Is it a matter of style?
There are thousands of mutual funds to pick from. Each has different managers, different mandates and different styles. These styles have become increasingly sophisticated, complex and blurred, all at the same time.
Frankly, all this talk about management style confuses me and I’m supposed to be the expert. At first glance, the distinction between value and growth seems to be quite simple. Value managers place emphasis on CHEAP stocks while growth managers place emphasis on GROWING stocks.
According to the S&P Barra index, the sole criteria in determining the difference between value and growth is the book value of common equity divided by the market capitalization of a firm: book-to-price ratio.
Take a look at the performance of value vs. growth according to the S&P Barra indices:
|S&P BARRA Indicies (Oct 31, 2000)|
|1 mo||3 mo||1 yr||YTD||3 yr||5 yr||10 yr|
|S&P Barra Growth||-2.6||-7.02||2.07||-8.79||21.0||24.1||20.5|
|S&P Barra Value||1.9||8.67||9.68||8.81||13.4||18.7||17.9|
It is very clear in this chart that over the last 3, 5 and 10 years, growth has outperformed value. However, in the last year, the performance edge has shifted to value investments. Is this the start of a trend? Or, will growth come back to dominance? Unfortunately, this chart does not tell us whether value or growth will outperform in the future. So which is better? To help us with that question, we should look at the difference between value and growth.
Value managers’ first priority is to find cheap investments. Often that can lead them into investments and markets early, sometimes before the bottom of a cycle. Value investors have been referred to as contrarians and otherwise known as boring, patient investors.
On the sell side, they will often exit after substantial profits have been made and the intrinsic value of the investment is reached. Often, Value managers will sell before the investment reaches the top of a cycle.
Growth managers do not always buy at the bottom. Rather, their first priority is to look for clear signs of growth or upward momentum. Growth managers tend to profit and shine later in the cycle. Their sell discipline also tends to cause them to sell later in the cycle when there are significant signs of negative momentum.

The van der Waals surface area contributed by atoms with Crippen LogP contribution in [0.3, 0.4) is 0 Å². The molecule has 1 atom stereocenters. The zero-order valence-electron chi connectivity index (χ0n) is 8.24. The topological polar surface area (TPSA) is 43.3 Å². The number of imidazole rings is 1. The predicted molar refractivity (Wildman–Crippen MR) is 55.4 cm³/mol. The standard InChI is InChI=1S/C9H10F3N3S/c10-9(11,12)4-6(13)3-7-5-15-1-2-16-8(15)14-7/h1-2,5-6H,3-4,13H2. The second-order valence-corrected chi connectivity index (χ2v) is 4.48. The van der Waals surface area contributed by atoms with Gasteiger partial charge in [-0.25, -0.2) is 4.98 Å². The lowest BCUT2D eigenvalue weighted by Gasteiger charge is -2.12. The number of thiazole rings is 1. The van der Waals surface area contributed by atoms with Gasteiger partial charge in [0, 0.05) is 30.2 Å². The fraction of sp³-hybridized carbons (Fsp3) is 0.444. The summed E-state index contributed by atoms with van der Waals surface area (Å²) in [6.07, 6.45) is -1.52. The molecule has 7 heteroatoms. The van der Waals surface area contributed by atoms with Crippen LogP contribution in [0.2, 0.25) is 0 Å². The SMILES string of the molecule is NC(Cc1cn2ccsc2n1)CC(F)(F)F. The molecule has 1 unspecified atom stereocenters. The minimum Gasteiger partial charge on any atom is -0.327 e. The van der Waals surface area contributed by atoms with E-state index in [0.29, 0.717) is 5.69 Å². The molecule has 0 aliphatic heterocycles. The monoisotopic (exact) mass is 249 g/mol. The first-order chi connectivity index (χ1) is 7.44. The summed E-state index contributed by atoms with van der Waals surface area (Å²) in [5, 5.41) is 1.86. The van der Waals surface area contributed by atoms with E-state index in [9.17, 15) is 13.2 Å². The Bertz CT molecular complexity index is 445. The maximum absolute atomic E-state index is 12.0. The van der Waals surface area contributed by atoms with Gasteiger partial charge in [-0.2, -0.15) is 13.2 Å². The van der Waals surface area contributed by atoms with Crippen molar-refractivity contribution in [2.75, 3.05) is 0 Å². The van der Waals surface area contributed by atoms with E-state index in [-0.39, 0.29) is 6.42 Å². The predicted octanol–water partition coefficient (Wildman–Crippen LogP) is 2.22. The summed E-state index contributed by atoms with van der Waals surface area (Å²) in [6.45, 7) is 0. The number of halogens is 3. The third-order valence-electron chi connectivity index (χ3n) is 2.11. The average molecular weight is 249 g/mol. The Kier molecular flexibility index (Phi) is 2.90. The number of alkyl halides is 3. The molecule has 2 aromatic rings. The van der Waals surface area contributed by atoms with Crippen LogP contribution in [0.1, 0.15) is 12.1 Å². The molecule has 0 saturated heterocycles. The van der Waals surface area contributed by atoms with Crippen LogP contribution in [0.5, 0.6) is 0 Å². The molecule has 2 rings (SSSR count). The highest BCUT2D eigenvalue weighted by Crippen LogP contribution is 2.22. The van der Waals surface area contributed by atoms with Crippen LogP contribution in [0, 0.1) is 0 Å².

For the last 24 months, growth and momentum managers have far exceeded the returns of value managers. Growth sectors like technology drove these values higher and higher.
There’s more to it than value and growth
While the industry tends to look at the two major categories of value and growth, I think there are very few managers who are truly disciplined to be one or the other. As a result, many new hybrids and style classifications have emerged like Momentum, Relative Value, Sector Rotators, Top-Down, Bottom-up, GARP, etc.
Understanding the different types of styles is only half the battle. The problem is that it is very difficult to know how a fund or manager is truly classified. In my ongoing quest to understand all of these classifications, I have found there is very little consistency in how managers and funds are classified by their management style. Some critics attribute this problem to style drift where managers change their style to accommodate certain stocks.
One example is that, by definition, a technology stock should not be part of a Value Fund. However, there are many value funds with technology stocks because you had to own technology in the last couple of years to make money. Hence the development of a new classification called relative value.
Unfortunately, the area of style classification is becoming a science of its own because of its complexity and confusion.
The moral of the story – a fundamental argument
Knowing which style will be in favor in the future is a futile strategy because you cannot time the markets. Rather, it is important to take the time to understand the style or discipline of a particular fund or manager. Worry less about how it is classified, as there is too much inconsistency. Worry more about understanding the buy and sell strategy of good managers. The best managers can tell you exactly what their investment disciplines are and why they work. If you do not have the time, expertise, resources to do this yourself, then get the help of a financial advisor who can help you attain this information.
Finally, diversification is a principle of investing that will never sleep. Invest in different styles of money management. This balance will help you to avoid sleepless nights. Just like you will balance stocks, bonds, and cash; and geographic markets around the world, you should balance value and growth and other management styles.